Eating at fast-food restaurants is associated with higher fat and lower vegetable intakes in African Americans. Interventions to reduce fast-food consumption and obesity in African Americans should consider demographic and behavioural characteristics and address attitudes about diet–disease relationships and convenience barriers to healthy eating.
Pregnancy and postpartum iron status is of great public health importance, yet few studies have examined predictors of haemoglobin (Hb) concentration during this time. We identified predictors of Hb from 24 weeks' gestation until delivery and from 4 to 25 weeks postpartum.
Blood was drawn as many as four times during care: at the initial visit, at 24–29 weeks' gestation, at delivery and postpartum. A longitudinal, multivariable linear regression model was used to predict Hb concentration.
A public health clinic in Raleigh, North Carolina.
n = 520 women who participated in the Iron Supplementation Study.
Hb concentration at the previous blood draw, short stature, non-Hispanic white ethnicity/race, > 12 years of education and smoking were positive predictors of pregnancy and postpartum Hb concentrations. Iron supplement use was a positive predictor, while inadequate weight gain and severe nausea/vomiting were negative predictors of gestational Hb. A high infant birth weight and postpartum haemorrhage were negative predictors of postpartum Hb. Pre-pregnancy body mass index had a slight positive relationship with gestational Hb, but had a strong negative relationship with postpartum Hb. The longitudinal model also confirmed the typical pattern of gestational Hb concentration. As the number of weeks between the initial visit and the 24- to 29-week visit increased, Hb at 24–29 weeks' gestation decreased. As gestational age increased from 24 weeks until delivery, Hb concentration increased as well.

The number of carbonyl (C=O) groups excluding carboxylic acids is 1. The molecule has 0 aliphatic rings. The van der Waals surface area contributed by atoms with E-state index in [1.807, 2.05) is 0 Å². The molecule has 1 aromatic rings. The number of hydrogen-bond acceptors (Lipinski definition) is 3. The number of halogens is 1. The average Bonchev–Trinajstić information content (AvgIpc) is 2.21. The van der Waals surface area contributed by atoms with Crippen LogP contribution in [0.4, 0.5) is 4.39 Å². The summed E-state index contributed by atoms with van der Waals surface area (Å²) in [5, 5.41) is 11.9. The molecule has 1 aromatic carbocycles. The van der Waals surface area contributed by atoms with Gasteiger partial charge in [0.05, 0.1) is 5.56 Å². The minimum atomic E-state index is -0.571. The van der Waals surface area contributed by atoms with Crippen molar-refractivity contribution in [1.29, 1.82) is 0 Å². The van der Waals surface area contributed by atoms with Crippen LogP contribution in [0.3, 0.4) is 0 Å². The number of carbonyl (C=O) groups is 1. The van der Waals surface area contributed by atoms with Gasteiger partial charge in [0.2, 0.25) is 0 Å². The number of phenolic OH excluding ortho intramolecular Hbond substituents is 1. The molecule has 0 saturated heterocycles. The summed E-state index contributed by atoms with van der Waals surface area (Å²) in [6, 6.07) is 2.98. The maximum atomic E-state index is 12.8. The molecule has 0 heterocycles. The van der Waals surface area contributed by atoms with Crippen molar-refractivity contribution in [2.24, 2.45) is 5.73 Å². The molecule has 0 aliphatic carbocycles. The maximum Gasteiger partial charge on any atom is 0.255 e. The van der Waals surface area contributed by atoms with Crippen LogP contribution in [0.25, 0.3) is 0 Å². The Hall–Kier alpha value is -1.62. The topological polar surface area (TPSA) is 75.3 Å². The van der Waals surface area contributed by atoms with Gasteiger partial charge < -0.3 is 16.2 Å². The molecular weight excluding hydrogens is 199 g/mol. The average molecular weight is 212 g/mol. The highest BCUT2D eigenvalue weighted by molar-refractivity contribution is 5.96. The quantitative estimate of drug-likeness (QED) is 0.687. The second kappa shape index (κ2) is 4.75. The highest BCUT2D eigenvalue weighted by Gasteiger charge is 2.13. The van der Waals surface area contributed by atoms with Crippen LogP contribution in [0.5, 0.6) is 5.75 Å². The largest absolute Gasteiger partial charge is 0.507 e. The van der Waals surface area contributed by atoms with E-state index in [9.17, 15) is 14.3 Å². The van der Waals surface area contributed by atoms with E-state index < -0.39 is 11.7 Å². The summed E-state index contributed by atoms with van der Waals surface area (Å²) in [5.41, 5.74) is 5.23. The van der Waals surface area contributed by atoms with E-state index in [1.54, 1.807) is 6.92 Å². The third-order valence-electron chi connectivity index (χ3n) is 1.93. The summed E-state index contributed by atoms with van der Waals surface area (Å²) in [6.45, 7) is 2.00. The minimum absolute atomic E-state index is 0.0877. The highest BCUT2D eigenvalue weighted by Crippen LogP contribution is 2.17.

The predictors identified here could be used in clinical settings to target high–risk women for intervention.
Methods currently used to assess nutritional status during pregnancy have limitations if one wishes to examine the overall quality of the diet. A Diet Quality Index for Pregnancy (DQI-P) was developed to reflect current nutritional recommendations for pregnancy and national dietary guidelines.
Dietary intake was assessed during the second trimester using a food-frequency questionnaire. The DQI-P includes eight components: % recommended servings of grains, vegetables and fruits, % recommendations for folate, iron and calcium, % energy from fat, and meal/snack patterning score. Scores can range from 0 to 80; each component contributed 10 points.
Two public prenatal clinics in central North Carolina.
N = 2063 pregnant women who participated in the Pregnancy, Infection, and Nutrition (PIN) Study.
The DQI-P quantitatively differentiated diets. The mean score for the population was 56.0 (standard deviation 12.0). Women who were <30 years old, <350% of poverty, nulliparous and high school graduates had significantly higher overall DQI-P scores. Higher percentages of recommended vegetable servings were consumed by higher-income, older and better-educated women. Greater percentages of recommended intakes of folate and iron were seen among black, low-income and nulliparous women. Higher iron intakes were also seen among women who graduated high school and were less than 30 years old. Other differences were observed for intake of fat and meal/snack pattern. Because this index was based on national recommendations, the DQI-P may be a useful tool for research and public health settings to evaluating overall diet quality of pregnant women.